Let me say first of all that these are my own remarks and don’t represent the views of anyone else here at InsiderNJ. To head off the whining by they who will attribute a partisan specter in this comment, I should also point out that I believe the concentrated power of the Democratic Party such as it is in this transactional state continues to present a grave public threat, which made the Trump presidency much more dangerous in New Jersey. Trump’s infantile incompetence gave an excuse for the Dems here to do whatever the hell they damn well please, convinced the public will continue to mostly squirm under the excesses of wayward federal Republican “leadership”.
If we don’t trust those in power, we accept them for the moment to fight the clearer threat.
So it goes, that trust slips utterly into the gears of what Ralph Nader once called our two-party duopoly.
That said, I want to remark on the “statement” issued this evening by Republican Chairman Mike Lavery, because it represents a common theme expressed in the squall of supposedly conscience-easing releases barfed into cyberspace tonight by the Republican Party’s “leaders,” as they present the illusion of attempting to rubber band back into the real world out of the Trump era.
Another statement (in this case co-authored) appeared by Senate Minority Leader Tom Kean (R-21), which had about as much substance as Lavery’s, and yet Lavery’s will suffice as our chief exhibit here mostly because the chairman’s relative prolonged lack of substance in his statement gives us more to work with – or less, depending on your perspective.
For no other reason than his position as leader of the part, Lavery’s effort deserves special attention.
Here it is:
“The violence we saw in Washington today was inexcusable and reprehensible, and we condemn it in the strongest possible terms. We all enjoy the right to peacefully protest, but the actions we saw today went beyond that into violence and are flatly un-American. We join with millions of Americans in praying for our law enforcement officers in and around Washington, and wish for a peaceful conclusion to this sad episode.”
I suppose the chairman or the people around him thought they did a good job with this when they issued it, believing they had plugged that salivating maw of public appetite with something suitably civilized, while fashioning just enough of a non-sentiment to keep the base mollified. As it attempts to navigate the poles of political peril otherwise known as Republican Party viability in New Jersey, the theme of this apparently thoughtful one graph blurb can best be described as “nothingness,” which might seem a suitable condition if the country at this moment did not dangle from a cliff.
Like most contemporary statements issued by people who either don’t read anymore, tailor their comments to those who don’t read, or have allowed themselves to become anesthetized by the twittering non-reader in the White House, the statement lacks all meaning. Primarily, like most insignificant political statements, which include Gov. Chris Christie’s emotionally delivered post-Bridgegate assertion in Trenton that “mistakes were made,” it poses a problem of grammar.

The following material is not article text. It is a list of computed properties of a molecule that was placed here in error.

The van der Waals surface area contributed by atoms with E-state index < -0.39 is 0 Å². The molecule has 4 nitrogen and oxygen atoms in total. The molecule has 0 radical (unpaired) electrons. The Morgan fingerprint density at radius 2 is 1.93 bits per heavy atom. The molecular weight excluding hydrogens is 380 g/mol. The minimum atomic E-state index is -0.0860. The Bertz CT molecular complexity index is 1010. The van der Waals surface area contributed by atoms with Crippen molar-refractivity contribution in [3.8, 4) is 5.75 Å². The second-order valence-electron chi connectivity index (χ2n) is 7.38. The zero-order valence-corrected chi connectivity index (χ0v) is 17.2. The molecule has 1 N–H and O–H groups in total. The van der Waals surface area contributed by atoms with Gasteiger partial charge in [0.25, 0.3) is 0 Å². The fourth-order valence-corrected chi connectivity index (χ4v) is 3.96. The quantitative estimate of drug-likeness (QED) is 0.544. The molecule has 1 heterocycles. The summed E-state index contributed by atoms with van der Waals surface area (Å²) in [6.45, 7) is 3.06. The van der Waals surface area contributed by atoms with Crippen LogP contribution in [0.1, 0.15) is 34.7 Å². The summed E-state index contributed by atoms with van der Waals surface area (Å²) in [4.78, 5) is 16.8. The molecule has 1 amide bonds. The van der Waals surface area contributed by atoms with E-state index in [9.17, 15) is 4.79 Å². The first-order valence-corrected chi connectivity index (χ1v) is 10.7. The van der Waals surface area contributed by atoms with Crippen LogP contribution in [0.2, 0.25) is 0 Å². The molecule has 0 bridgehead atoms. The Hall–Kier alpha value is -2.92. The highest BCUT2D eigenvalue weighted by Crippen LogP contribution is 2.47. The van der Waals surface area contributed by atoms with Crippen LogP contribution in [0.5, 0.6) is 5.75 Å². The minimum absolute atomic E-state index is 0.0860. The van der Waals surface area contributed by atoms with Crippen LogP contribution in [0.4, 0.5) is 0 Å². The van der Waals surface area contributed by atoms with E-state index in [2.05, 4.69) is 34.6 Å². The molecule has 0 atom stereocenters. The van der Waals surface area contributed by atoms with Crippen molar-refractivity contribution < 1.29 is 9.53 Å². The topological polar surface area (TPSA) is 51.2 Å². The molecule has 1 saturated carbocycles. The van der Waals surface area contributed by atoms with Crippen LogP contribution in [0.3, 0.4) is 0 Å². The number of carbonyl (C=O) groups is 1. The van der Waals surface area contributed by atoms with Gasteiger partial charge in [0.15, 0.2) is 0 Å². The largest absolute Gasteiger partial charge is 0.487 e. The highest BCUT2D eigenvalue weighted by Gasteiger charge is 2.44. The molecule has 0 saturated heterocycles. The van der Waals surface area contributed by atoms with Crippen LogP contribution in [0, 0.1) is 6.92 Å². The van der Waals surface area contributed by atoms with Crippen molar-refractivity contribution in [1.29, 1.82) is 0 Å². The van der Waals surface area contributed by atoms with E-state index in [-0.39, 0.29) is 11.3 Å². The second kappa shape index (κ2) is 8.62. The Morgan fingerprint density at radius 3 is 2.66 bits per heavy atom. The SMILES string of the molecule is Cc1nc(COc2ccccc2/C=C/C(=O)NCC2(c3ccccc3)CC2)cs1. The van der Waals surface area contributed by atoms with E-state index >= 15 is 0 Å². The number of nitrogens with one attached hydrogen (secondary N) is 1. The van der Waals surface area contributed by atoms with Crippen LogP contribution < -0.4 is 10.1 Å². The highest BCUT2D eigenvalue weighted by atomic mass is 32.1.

Mr. Lavery cites “violence” as the offending party today in a President Donald J. Trump-incited storming of the United States Capitol by his insurrectionary followers who apparently believe their leader did not lose the 2020 election.
“Violence was inexcusable and reprehensible.”
If we believe the statement he issued, the good chairman wants us to believe that “violence” caused the problem.
He does not draw our attention to an individual.
He does not identity the victim of violence or the perpetrator.
He does not insist on presenting a subject-object relationship that restores any semblance of accountability.
“The actions we saw today went beyond that into violence and are flatly un-American.”
In addition to a (presumably intentionally) weak construction, the sentence again flatly refuses to meaningfully ascertain the cause of the mischief.
He goes on to lament today’s “sad episode,” which, without grammatical context, and without the stamp of an authoritative leader ascribing blame, again falls into the category of amorphous feeling.
Of course, we know why the statement by the GOP chairman today reads in such an insufferably meaningless way. Mr. Lavery cannot say that Trump, from the twittering toadstool perch that he rendered of the American presidency, caused this terrible and dangerous breach of trust that we witnessed in our nation’s capital, and which imperiled not only those of our elected representatives present there today but also the foundations of our republic.
He cannot, of course acknowledge what the president refuses to acknowledge, and which any man acknowledges when he loses, namely that he lost. He can only attribute blame to a nonentity, violence, which provides, in this case, cover for someone who expressly cannot assign blame to one who refuses to take blame.
The Republicans’ inability to cast aside this president they shamefully protected these past four years goes directly to a question of character.
Now, perhaps Mr. Lavery simply fell prey to the fact that he has been chair of the NJGOP for a mere few days. He hasn’t yet developed the technique of someone like his predecessor, Doug Steinhardt, the former chairman of the NJGOP, but we unfortunately suspect this not to be the case, as Steinhardt, of course, now wants to be governor, mostly on a Republican Primary message of unabashed and unashamed fealty to Trump.
That offers no promise of leadership to New Jersey, which, as always in its byzantine, subterranean culture of subservience to bossism, desperately needs leadership.